TORONTO (Reuters) - Apartment vacancies in Canada’s 35 largest cities edged lower in April, according to a survey released on Thursday by Canada Mortgage and Housing Corp.
The national average fell slightly to 2.6 percent from 2.8 percent in 2007. But the regional breakdown tells a different story. It is much harder to find an apartment in Western Canadian provinces than elsewhere in the country.
In Manitoba, the vacancy rate stands at 1 percent, it’s slightly higher in British Columbia at 1.1 percent, and in Saskatchewan, where it is 1.2 percent, CMHC reported.
“Saskatchewan used to lose people to Alberta, now people are moving back because of the jobs available in agriculture and commodities. I expect the vacancy rate to drop below 1 percent in Saskatchewan sooner rather than later,” said Sebastien Lavoie, an economist at Laurentian Bank Securities.
At the other end of the spectrum, Windsor, Ontario, battered by several rounds of job cuts in the auto industry, has a vacancy rate of 13.2 percent, by far the highest in the country, CMHC said.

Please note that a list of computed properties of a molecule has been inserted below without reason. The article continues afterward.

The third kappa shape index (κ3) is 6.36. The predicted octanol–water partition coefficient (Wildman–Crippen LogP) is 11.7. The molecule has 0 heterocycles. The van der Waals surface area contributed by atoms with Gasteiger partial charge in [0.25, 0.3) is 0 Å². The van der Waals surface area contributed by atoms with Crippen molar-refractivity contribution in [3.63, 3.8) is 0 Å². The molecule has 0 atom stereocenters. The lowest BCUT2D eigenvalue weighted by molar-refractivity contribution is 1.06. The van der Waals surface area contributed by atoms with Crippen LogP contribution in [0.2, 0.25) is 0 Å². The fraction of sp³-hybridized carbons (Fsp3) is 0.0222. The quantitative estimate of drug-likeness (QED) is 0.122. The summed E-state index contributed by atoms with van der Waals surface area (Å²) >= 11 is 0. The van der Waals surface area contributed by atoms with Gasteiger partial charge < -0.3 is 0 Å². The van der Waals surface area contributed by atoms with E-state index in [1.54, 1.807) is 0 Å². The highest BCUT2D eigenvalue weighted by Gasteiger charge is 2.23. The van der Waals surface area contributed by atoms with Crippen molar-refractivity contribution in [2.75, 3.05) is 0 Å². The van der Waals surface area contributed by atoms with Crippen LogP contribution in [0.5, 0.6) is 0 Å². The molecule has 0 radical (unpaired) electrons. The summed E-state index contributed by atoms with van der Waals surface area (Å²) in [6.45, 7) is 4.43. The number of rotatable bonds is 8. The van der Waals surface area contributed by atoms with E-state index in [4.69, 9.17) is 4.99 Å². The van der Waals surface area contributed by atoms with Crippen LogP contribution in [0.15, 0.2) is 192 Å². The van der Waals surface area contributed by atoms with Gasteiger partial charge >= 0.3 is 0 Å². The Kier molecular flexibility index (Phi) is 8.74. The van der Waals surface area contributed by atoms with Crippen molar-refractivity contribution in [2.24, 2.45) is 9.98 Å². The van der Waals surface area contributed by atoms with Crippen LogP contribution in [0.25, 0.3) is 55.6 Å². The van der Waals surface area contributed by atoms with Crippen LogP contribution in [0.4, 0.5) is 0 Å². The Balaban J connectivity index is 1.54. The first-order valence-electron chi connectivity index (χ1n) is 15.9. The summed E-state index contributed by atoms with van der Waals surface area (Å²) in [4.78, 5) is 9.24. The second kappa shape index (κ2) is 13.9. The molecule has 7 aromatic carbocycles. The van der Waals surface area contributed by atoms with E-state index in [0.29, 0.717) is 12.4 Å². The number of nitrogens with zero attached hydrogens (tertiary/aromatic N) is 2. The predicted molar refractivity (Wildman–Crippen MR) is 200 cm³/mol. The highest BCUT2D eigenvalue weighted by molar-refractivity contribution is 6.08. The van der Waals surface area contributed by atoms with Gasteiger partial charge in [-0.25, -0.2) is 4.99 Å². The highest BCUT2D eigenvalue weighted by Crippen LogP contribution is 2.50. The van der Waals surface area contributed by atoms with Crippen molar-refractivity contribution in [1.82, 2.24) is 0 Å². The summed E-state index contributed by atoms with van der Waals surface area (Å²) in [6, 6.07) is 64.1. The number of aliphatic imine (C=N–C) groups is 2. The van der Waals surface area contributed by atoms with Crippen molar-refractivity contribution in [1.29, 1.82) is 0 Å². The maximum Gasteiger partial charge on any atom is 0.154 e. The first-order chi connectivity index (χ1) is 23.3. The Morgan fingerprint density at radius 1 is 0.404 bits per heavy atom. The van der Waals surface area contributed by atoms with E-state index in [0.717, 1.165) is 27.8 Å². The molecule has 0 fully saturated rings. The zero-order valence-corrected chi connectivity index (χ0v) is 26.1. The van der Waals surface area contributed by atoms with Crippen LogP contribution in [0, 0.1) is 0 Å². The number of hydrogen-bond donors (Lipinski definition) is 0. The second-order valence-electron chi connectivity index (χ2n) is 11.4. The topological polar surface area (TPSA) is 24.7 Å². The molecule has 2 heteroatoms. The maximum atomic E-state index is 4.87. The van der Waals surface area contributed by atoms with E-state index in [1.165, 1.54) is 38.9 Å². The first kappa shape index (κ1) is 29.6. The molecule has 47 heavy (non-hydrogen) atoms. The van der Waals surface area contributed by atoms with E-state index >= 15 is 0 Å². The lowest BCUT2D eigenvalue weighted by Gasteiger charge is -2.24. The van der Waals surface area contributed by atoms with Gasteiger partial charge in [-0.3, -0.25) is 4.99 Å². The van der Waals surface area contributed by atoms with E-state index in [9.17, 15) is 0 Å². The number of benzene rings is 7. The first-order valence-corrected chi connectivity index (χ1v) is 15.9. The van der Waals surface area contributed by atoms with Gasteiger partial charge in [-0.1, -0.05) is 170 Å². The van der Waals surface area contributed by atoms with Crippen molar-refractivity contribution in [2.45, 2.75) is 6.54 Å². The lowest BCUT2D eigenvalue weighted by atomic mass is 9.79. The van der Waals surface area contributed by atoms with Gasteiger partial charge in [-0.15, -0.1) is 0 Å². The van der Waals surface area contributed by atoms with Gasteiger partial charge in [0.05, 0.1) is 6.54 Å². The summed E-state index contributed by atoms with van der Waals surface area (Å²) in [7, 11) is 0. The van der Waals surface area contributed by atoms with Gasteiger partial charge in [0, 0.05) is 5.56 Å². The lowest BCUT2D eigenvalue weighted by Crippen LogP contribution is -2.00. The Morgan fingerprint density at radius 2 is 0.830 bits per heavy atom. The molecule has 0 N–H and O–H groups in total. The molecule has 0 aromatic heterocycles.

Moncton, New Brunswick, has the second highest rate at 5.5 percent, followed by Hamilton, Ontario, at 4.7 percent.
The survey said the rental pattern of lower vacancies in the West was “largely due to to the migration of workers from Central and Atlantic Canada, who settle in rental housing upon their arrival in Western provinces.”
Calgary, the heart of Alberta’s oil industry remains the most expensive city in which to rent. The average monthly cost of a two-bedroom apartment there is C$1,096 ($1.077), followed by Toronto at C$1,075 and Vancouver at C$1071.
The cheapest rentals for a two-bedroom apartment were in the Quebec regions of Saguenay and Trois-Rivieres, at C$497 and C$501 respectively. The areas have been hard-hit by waves of job cuts in the aluminum and pulp and paper industries.
Reporting by Lionel Perron, editing by Rob Wilson